DW walked into our downstairs office a couple of weeks ago and unexpectedly found me rearranging furniture, bookshelves, and supplies.
“There is something seriously wrong with you,” he said without a smirk, climbing over the piles of debris and around misplaced furniture, “it’s like you have an illness or something.”
I have a plan, I thought to myself, one even better than the last time.
And the last time.
Maybe it is a problem. A control problem. I never really thought about it as being something I did methodically. Until recently. When things seem overwhelming or chaotic, I usually make changes. And they are almost always drastic changes. Instead of tackling the real issues, I tackle a drawer, a closet or a room. I cut my hair. I start a new diet or exercise routine. Those things I can control from start to finish. I can stand back after the dust settles and see real results, tangible accomplishments that feel satisfying.
On Sunday I was fortunate enough to run my second 10k race with one of my dearest friends. I’ve been silently mourning my lack of motivation and discipline to train this year. (OK, maybe not completely silently) Instead of taking spare moments to run, I’ve been reorganizing my craft room. There was a split second I thought about completely bailing on the run, but I knew my friend had been training and was counting on me for company. By mile
three two I already knew I was in trouble and there were four miles ahead. My compassionate partner let me walk a few steps to catch my breath before running again, and then we set a new goal. Make it to the next cone. The next bend. The next road sign. I was tired, sore, hot and embarrassed, but I kept going. I put one foot in front of the other and stopped worrying about the next mile and just focused on the task at hand. We talked and joked the whole way without the distraction of kids, spouses, laundry, bills to pay and groceries to buy. We focused on breathing. We focused on reaching that next goal, and before I knew it, I could see the finish line.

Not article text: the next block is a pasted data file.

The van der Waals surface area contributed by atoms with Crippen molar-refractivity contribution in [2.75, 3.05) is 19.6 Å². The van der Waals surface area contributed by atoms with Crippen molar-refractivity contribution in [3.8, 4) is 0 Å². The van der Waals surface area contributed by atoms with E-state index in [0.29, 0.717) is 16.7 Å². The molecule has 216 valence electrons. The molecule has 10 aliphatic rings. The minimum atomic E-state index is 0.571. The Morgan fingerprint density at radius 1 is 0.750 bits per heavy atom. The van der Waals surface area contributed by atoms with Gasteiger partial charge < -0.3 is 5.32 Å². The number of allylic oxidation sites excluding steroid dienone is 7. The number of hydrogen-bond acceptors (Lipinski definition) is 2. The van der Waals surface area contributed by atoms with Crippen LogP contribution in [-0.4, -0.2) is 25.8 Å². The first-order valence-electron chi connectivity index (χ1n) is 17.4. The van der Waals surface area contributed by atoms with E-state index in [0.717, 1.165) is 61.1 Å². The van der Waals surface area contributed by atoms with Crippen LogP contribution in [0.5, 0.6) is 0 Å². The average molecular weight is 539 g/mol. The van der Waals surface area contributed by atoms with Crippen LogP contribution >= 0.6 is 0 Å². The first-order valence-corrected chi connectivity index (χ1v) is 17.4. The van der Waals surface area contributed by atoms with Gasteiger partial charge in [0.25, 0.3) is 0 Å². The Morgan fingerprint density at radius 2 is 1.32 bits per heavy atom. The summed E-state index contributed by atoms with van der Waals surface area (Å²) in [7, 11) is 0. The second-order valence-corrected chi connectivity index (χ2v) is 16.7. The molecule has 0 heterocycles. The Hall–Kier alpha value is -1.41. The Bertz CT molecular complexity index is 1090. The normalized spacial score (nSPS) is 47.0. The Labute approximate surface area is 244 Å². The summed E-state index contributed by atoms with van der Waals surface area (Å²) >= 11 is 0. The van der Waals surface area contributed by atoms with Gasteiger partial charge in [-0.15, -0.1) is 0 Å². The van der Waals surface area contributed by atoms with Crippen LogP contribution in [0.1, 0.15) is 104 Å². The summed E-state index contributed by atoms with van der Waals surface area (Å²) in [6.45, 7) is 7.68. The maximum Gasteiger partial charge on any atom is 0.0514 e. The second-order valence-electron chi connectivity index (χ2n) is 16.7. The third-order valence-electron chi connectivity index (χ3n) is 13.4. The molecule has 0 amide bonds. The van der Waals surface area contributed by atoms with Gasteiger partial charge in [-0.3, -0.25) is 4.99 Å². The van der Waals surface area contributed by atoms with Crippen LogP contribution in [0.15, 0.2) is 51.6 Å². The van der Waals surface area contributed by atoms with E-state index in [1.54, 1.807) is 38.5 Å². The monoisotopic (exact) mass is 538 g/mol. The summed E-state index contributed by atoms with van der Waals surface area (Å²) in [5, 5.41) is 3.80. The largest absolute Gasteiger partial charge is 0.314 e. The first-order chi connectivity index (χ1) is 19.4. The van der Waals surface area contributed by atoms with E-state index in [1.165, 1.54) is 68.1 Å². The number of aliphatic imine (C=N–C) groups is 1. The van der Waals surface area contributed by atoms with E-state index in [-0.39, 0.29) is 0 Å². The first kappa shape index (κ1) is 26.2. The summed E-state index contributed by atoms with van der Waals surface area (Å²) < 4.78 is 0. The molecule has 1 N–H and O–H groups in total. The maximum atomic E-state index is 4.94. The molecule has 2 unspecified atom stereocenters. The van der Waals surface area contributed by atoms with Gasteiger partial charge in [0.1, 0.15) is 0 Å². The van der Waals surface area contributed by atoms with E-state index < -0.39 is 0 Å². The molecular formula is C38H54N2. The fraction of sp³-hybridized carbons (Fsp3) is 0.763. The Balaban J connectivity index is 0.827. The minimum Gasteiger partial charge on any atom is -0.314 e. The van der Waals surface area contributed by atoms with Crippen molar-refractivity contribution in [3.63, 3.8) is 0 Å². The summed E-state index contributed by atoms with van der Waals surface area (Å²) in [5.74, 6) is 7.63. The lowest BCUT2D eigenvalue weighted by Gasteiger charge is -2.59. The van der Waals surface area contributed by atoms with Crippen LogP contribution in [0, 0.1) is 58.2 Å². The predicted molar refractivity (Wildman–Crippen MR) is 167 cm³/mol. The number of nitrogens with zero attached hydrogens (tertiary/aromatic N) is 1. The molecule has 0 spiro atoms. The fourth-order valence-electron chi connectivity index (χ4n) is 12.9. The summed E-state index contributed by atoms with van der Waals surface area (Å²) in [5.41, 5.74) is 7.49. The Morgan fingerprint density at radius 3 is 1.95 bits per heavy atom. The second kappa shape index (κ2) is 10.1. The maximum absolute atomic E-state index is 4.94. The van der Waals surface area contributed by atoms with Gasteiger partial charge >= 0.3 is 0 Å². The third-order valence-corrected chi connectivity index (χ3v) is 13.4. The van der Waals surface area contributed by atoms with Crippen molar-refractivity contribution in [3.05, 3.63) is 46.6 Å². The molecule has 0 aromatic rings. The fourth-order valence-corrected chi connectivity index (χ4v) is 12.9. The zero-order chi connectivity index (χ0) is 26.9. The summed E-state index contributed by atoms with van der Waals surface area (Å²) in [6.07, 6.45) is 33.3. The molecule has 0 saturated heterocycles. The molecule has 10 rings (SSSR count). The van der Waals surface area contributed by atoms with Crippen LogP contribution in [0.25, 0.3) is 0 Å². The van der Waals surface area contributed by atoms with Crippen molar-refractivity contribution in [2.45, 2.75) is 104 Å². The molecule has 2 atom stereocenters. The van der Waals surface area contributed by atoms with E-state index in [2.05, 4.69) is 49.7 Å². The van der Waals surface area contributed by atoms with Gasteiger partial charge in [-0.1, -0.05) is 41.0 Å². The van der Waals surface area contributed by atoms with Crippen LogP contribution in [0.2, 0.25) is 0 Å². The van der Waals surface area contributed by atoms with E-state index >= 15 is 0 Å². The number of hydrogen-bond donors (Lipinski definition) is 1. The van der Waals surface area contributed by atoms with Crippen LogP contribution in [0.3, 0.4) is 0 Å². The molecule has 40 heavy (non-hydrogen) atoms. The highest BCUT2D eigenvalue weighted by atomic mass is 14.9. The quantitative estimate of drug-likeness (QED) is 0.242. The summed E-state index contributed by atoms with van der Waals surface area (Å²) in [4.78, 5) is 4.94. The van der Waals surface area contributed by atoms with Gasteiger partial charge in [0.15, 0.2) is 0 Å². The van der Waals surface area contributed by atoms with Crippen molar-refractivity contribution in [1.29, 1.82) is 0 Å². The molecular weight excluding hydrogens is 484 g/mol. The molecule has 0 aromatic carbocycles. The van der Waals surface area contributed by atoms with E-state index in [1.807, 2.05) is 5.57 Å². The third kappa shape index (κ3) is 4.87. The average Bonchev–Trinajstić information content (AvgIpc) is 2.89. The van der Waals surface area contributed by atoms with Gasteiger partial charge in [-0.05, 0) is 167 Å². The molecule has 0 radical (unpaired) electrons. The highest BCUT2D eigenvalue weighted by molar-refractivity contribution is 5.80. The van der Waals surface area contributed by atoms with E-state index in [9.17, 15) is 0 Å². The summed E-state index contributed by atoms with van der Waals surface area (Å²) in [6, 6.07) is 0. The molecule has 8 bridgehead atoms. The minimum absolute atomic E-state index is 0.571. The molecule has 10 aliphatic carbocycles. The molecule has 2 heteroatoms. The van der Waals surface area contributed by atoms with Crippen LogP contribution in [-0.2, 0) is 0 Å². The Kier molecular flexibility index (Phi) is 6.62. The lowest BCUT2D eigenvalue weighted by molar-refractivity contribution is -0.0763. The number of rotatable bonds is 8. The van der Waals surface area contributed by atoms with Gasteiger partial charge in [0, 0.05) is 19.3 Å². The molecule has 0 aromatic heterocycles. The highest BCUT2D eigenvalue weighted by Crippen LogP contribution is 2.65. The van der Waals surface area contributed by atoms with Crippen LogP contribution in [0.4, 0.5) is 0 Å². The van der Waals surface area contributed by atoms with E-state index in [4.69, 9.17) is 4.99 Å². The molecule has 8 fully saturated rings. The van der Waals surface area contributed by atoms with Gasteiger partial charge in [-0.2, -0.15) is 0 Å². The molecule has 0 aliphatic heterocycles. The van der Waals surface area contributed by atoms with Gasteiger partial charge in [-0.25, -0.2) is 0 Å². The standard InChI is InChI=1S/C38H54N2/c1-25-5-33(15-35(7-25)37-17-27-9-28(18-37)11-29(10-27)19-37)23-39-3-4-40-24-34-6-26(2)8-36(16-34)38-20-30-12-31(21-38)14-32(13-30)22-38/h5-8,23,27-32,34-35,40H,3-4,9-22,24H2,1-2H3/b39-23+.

But then I stopped.
My legs were trembling. My breath was shallow and I felt nauseous. I remembered how poor my race time was and wanted to just quit. I started thinking about the mess I had made in my craft room, my office and my kitchen. My hands were itching to organize, rearrange and clean something. Walk away from what felt like failure and create something I could be proud of instead.
“Just go on without me,” I gasped, “I’ll meet you at the finish.”
“There is no way I’m crossing without you!” my friend said.
She grabbed my hand and pulled me forward. We picked up the pace as finished runners lining the course cheered and shouted, “You’ve got this! Keep going!”
We crossed together, our names announced almost in unison, with a finish time of 1:18 (actually only 9 minutes slower than my race time last year surprisingly). It was hard not to feel proud in that moment, but it was also hard not to feel completely loved by my friend. She saw through my fear and frustration and made me keep going. She made me face myself and embrace whatever I had to give, flaws and all.
Hopefully I can keep this emotional momentum going for a while, set smaller, more manageable goals when things start to feel overwhelming rather than stop in my tracks and take apart something that doesn’t really need to be dismantled.
However, today, I do have to put my craft room back together.